Heidrun Huber

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Based on empirical evidence from the literature we propose that, in nature, phenotypic plasticity in plants is usually expressed at a subindividual level. While reaction norms (i.e. the type and the degree of plant responses to environmental variation) are a property of genotypes, they are expressed at the level of modular subunits in most plants. We thus(More)
The worldwide leaf economic spectrum (WLES) is a strikingly consistent pattern of correlations among leaf traits. Although the WLES effectively summarizes variation in plant ecological strategies, little is known about its evolution. We reviewed estimates of natural selection and genetic variation for leaf traits to test whether the evolution of the WLES(More)
Many plants display a characteristic suite of developmental "shade avoidance" responses, such as stem elongation and accelerated reproduction, to the low ratio of red to far-red wavelengths (R:FR) reflected or transmitted from green vegetation. This R:FR cue of crowding and vegetation shade is perceived by the phytochrome family of photoreceptors.(More)
The frequency and predictability of different selective environments are important parameters in models for the evolution of plasticity but have rarely been measured empirically in natural populations. We used an experimental phytometer approach to examine the frequency, predictability, and environmental determinants of heterogeneous selection on(More)
In this paper we examined the notion that plant foraging for resources in heterogeneous environments must involve: (1) plasticity at the level of individual modules in reaction to localized environmental signals; and (2) the potential for modification of these responses either by the signals received from connected modules that may be exposed to different(More)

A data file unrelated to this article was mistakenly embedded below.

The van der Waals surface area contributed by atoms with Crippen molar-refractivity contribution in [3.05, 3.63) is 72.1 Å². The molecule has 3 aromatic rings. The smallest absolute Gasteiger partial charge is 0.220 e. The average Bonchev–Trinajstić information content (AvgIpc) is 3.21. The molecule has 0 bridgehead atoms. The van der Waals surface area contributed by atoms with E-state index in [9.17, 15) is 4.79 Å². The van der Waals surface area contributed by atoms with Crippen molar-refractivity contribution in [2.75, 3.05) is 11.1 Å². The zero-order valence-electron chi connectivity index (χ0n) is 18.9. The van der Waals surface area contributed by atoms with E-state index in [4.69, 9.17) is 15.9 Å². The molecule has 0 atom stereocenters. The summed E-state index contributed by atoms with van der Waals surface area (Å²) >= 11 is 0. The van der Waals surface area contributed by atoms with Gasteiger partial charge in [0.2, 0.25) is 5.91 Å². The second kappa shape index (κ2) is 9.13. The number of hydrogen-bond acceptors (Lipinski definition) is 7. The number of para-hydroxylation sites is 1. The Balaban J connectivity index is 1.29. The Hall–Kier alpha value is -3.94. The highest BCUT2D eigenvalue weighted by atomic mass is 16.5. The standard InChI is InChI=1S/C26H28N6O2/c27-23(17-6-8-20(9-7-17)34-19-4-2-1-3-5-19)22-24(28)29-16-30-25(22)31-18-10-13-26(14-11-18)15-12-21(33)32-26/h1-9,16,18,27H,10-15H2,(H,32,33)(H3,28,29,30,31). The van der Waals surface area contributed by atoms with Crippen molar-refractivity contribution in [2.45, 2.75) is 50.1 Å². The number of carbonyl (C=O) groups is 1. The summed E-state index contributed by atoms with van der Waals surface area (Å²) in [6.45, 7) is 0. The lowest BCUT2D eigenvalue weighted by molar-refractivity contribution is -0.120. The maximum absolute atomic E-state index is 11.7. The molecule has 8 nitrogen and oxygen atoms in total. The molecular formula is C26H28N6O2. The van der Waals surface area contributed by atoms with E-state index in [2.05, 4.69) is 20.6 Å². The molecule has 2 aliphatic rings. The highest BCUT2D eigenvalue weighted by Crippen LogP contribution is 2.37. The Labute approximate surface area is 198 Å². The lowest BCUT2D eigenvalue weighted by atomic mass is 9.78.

We tested whether the degree of shade-induced plasticity in petiole length and leaf area is related to the mean trait value expressed under high-light conditions, and to what extent trait values expressed under high-light and shaded conditions affect plant performance. Thirty-four Trifolium repens genotypes were used with a wide range of petiole lengths and(More)
We studied the effects of genotypic and plastic variation in vertical and horizontal spacer lengths on plant performance in a stoloniferous herb subjected to opposing selection regimes. We hypothesized that longer vertical structures are beneficial if plants are subjected to competition, but they should negatively affect plant performance if plants are(More)
In stoloniferous species, the length of petioles is of pivotal importance because it determines the position of leaf blades within the canopy. From a mechanistic perspective, two developmental processes, cell division and cell elongation, are responsible for the length of a given petiole. This study aimed at quantifying the relative contributions of cell(More)
Plant form and spatial structure reflect the basic architectural blue-print of a plant. In most plant species, the expression of the structural blue-print is systematically altered during ontogeny resulting in predictable changes in the allometry of plant structures and in the types of structures that are produced. The expression of the structural(More)
Plant species from open habitats often show pronounced responses to shading. Apart from a reduction in growth, shading can lead to marked changes in morphology and architecture, and it may affect the rate of plant development. Natural shade comprises two basically different features, a reduction in light quantity (amount of radiation) and changes in the(More)